Greg Allen and Brad Hand helped get the Cleveland Indians out of the cold and into the warmth of the clubhouse with their first victory of the season.

Allen hit a go-ahead sacrifice fly in the top of the ninth inning, and Hand escaped a bases-loaded jam in the bottom half of the inning as the Indians held off the Minnesota Twins 2-1 on Saturday.

The gametime temperature was 34 degrees, the third coldest in the history of Target Field, and neither team seemed comfortable at the plate.

The three-time AL Central champion Indians handed new Twins manager Rocco Baldelli his first loss. The teams combined for just six hits, four by the Indians.

"Runs, they can be hard to come by in early — well, it's March. It's not even April," Indians manager Terry Francona said. "But it's cold and you've kind of got to fight for everything you can get."

Cleveland's depleted infield almost proved costly. Byron Buxton led off the Twins ninth with a popup in a stiff wind that shortstop Max Moroff — subbing for injured All-Star Francisco Lindor — let fall for a double. After an intentional walk to Nelson Cruz with two outs, a walk to Eddie Rosario loaded the bases.

Hand retired C.J. Cron on a flyball to end it for a save, completing a combined two-hitter.

"I have lot of confidence that our guys are going to go out there and hit some balls hard and get the job done," said Baldelli, whose team has scored three runs in its first two games. "Once we getting into a groove and get into some better weather and get out there and get in a routine, I think it'll be OK."

Jon Edwards (1-0) retired both batters he faced in the eighth for his first career victory.

It was 1-all when Carlos Santana singled with one out in the ninth and reliever Blake Parker (0-1) threw two wild pitches. Allen's drive to deep center field scored Allen.

Twins starter Jake Odorizzi tied a career high with 11 strikeouts over six innings. He allowed just one hit and two walks. It was a promising start to the season after Odorizzi posted a career-worst 4.49 ERA last year, his first season with the Twins.

"It was a good way to set the tone," Odorizzi said. "Get our guys in there and start hitting. You don't want your guys to sit out there too long when it's cold and get a little stiff."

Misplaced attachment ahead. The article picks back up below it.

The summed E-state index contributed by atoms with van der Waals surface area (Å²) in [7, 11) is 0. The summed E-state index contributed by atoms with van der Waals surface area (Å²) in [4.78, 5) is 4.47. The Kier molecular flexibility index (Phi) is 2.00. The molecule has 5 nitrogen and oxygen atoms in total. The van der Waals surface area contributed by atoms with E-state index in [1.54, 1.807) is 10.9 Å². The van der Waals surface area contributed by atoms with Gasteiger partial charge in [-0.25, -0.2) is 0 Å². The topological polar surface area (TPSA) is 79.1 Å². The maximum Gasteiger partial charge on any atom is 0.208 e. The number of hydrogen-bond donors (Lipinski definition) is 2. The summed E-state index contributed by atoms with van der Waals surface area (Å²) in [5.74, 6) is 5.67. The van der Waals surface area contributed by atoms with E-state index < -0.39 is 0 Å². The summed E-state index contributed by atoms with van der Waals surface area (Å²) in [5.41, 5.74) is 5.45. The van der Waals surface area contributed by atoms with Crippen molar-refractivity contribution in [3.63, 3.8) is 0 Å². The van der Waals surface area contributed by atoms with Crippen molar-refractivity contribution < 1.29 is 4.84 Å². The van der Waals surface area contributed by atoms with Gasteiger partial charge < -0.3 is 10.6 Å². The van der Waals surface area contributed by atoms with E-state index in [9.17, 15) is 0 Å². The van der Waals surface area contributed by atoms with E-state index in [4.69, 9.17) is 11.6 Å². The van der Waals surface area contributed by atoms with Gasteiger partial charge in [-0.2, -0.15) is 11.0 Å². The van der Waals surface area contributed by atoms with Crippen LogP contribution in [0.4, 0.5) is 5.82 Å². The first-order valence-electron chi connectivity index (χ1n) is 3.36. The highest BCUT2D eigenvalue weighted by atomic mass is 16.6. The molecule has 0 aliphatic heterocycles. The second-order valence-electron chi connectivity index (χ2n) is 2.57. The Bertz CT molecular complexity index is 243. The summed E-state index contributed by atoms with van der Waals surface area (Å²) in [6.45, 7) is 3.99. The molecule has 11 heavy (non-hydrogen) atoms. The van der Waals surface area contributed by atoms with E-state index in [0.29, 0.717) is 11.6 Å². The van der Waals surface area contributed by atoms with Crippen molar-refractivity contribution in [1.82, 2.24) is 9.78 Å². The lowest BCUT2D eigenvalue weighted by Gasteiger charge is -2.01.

Indians starter Trevor Bauer began his season in style, giving up one run on one hit with a walk and nine strikeouts over seven innings. Bauer finished second in the AL with a 2.21 ERA last year.

Bauer noted the cold conditions proved advantageous in commanding his pitches.

"My changeup is designed to slip, so when there's no grip on the ball, it makes it real nice," Bauer said. "I didn't throw many curveballs, but the slider and changeup were really good."

Hanley Ramirez put the Indians on top 1-0 with a solo homer in the fourth inning. Ramirez hit a 3-0 pitch deep into the second deck.

The Twins got that run back in the bottom of the frame when Polanco hit a one-out triple and scored when Cruz grounded out.


Ramirez hit his first home run since last May 12, when he was with the Red Sox.

"Hitting's all about timing. Sometimes it takes a little while for a hitter to get timing down," said Ramirez, who signed a minor league deal with the Indians in late February and made the club during spring training. "I've been feeling good lately, and that's the key."

As for swinging on a 3-0 pitch, he said Francona gave him the green light, but he remained cautious with his approach.

"I only hit 3-0 when I feel good," Ramirez said. "If I don't feel like my timing is there, I won't swing. I was looking for a pitch I could handle and that's exactly what he threw."


The Twins became just the second team since 1893 to open the season with their first two starters each striking out at least 10 batters. Jose Berrios posted 10 strikeouts on Thursday, followed by Odorizzi's 11.

The only other time that had happened was in 2001, when Randy Johnson struck out 10 and Curt Schilling fanned 12 in the Arizona Diamondbacks' first two games.

"We can't ask for anything more than what we've got in the last two days," Baldelli said.

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